To instill confidence among investors feeling jittery about the impact of the euro zone crisis on Indian stock markets and the rupee, the government on Wednesday said it would announce “unpopular” austerity measures. Informing the Parliament about this, Finance Minister Pranab Mukherjee, however, said the panic button should not be pressed.
These would be the second such measures in the recent past, after the government announced similar steps in September 2009. However, this time the push is coming from non-agricultural factors. Widening fiscal and current account deficits and overall economic sentiments are pushing the rupee to new lows and resulting in selling pressure in the stock markets. In 2009, it was primarily a drought that had necessitated some belt-tightening, analysts said.
Replying to a debate on the Finance Bill, Mukherjee said, “I’m going to take a little bit of unpopular steps. I am going to issue some austerity measures.” He added, “We are not pressing the panic button.” Later, the Rajya Sabha returned the Finance Bill and Appropriation Bill to the Lok Sabha.
|PRANAB READY TO BE UNPOPULAR
|ON AUSTERITY: “I am going to take a little bit of unpopular steps. I am going to issue some austerity measures”
|ON STOCK MARKETS: “Uncertainty is not just confined to Greece, not confined to four countries in Europe, but the entire Asian market today is taken by it”
|ON OIL PRICES: “Petroleum prices are increasing by leaps and bounds. If we do not take corrective measures, we'll have to face disastrous consequences”
|ON SUBSIDY CUTS: “I am not hesitating to bite the bullet if it achieves the goal, but not if it ends in a fiasco”
|ON RETROSPECTIVE AMENDMENTS: “The Supreme Court's interpretation, unless changed by the subsequent amendment of the (Income Tax) Act, stands as the law.
I would have had to pay Rs 40,000-50,000 crore (to companies that paid taxes on deals similar to Vodafone-Hutchison)”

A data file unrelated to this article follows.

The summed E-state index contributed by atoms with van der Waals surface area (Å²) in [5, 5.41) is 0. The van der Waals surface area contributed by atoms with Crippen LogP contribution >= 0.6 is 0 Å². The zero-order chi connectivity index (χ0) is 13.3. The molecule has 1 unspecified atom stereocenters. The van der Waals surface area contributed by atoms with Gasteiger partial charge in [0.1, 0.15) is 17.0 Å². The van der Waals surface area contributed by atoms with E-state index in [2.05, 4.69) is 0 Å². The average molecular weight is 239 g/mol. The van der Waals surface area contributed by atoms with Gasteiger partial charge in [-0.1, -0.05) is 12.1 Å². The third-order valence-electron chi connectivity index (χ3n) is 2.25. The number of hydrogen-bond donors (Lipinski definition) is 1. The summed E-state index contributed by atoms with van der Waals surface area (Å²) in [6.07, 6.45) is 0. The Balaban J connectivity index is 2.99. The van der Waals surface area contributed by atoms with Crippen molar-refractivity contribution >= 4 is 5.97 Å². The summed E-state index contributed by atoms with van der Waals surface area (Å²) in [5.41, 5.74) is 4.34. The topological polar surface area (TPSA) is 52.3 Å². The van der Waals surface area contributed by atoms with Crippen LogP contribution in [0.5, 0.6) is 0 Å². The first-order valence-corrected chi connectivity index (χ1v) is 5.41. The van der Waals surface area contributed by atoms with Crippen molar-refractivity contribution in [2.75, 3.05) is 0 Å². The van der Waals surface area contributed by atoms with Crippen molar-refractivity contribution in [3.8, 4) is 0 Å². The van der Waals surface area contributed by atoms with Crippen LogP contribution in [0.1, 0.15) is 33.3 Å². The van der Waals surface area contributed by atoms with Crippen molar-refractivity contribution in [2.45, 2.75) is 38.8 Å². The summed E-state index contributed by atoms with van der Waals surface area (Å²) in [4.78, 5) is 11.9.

Though Mukherjee did not mention the rupee, he said the Sensex was down by almost 300 points by 1.45 pm, but stocks markets were down all over Asia. "For instance, Taiwan is down by 2.18 per cent, Indonesia 2.70 per cent, Korea 3.08 per cent and Hong Kong, 3.37 per cent. These are all minus figures, which show the downward trend. It is because what was decided by the electors of Greece, in defeating a particular political party, raised questions on the uncertainty of resolving the euro zone crisis and the package which was worked out by the leaders of Europe," he added.
In September 2009, the government had announced austerity measures, including travelling economy class on domestic flights by ministers and government officers. Mukherjee recalled some of his ministerial colleagues, particularly those who were tall, were angry with the travel proposal. "They said there is no adequate leg space, what should they do?" he said.
Besides, the finance ministry that year had asked various ministries and departments to cut non-plan expenditure by 10 per cent. The mandatory cut included spending on publications, professional services, advertising and publicity, office expenses, petrol, oil, lubricants, etc, except for security-related requirements. The remaining non-plan expenditure was subjected to a five per cent cut.
Besides, ministers and officials were asked not to hold conferences in five-star hotels.
However, Mukherjee did not specify what kind of austerity measures would come this time. “We are going to take some sort of austerity measures to convey the signal that we are responding to the situation as needed,” he said.
Later, he told reporters he had directed his ministry to look at what could be done. However, India's austerity measures would not be like those in other countries and may simply target non-plan expenditure and not the plan outlay in order to keep the growth momentum going, officials said.
In Parliament, Mukherjee also said the government would have had to refund Rs 40,000-50,000 crore to companies that had paid tax on overseas deals had he not resorted to retrospective amendments to the Income Tax Act.
Mukherjee denied Vodafone was not told before its deal with Hutchison that it had to deduct tax. He said Vodafone representatives were told by him that their company was informed twice prior to the deal that it had to deduct capital gains tax. He also disclosed he had categorically told his UK counterpart George Osborne that London had also resorted to retrospective amendments in tax laws.
He refused to buy the opposition argument that CEOs of companies were expressing keenness to not invest in India, saying there were many companies willing to invest. Saying India had been taking steps to attract foreign direct investment, Mukherjee said sometimes decisions were time-consuming because of coalition compulsions.
He said subsidies would be kept at the pegged level of 1.9 per cent of GDP this fiscal.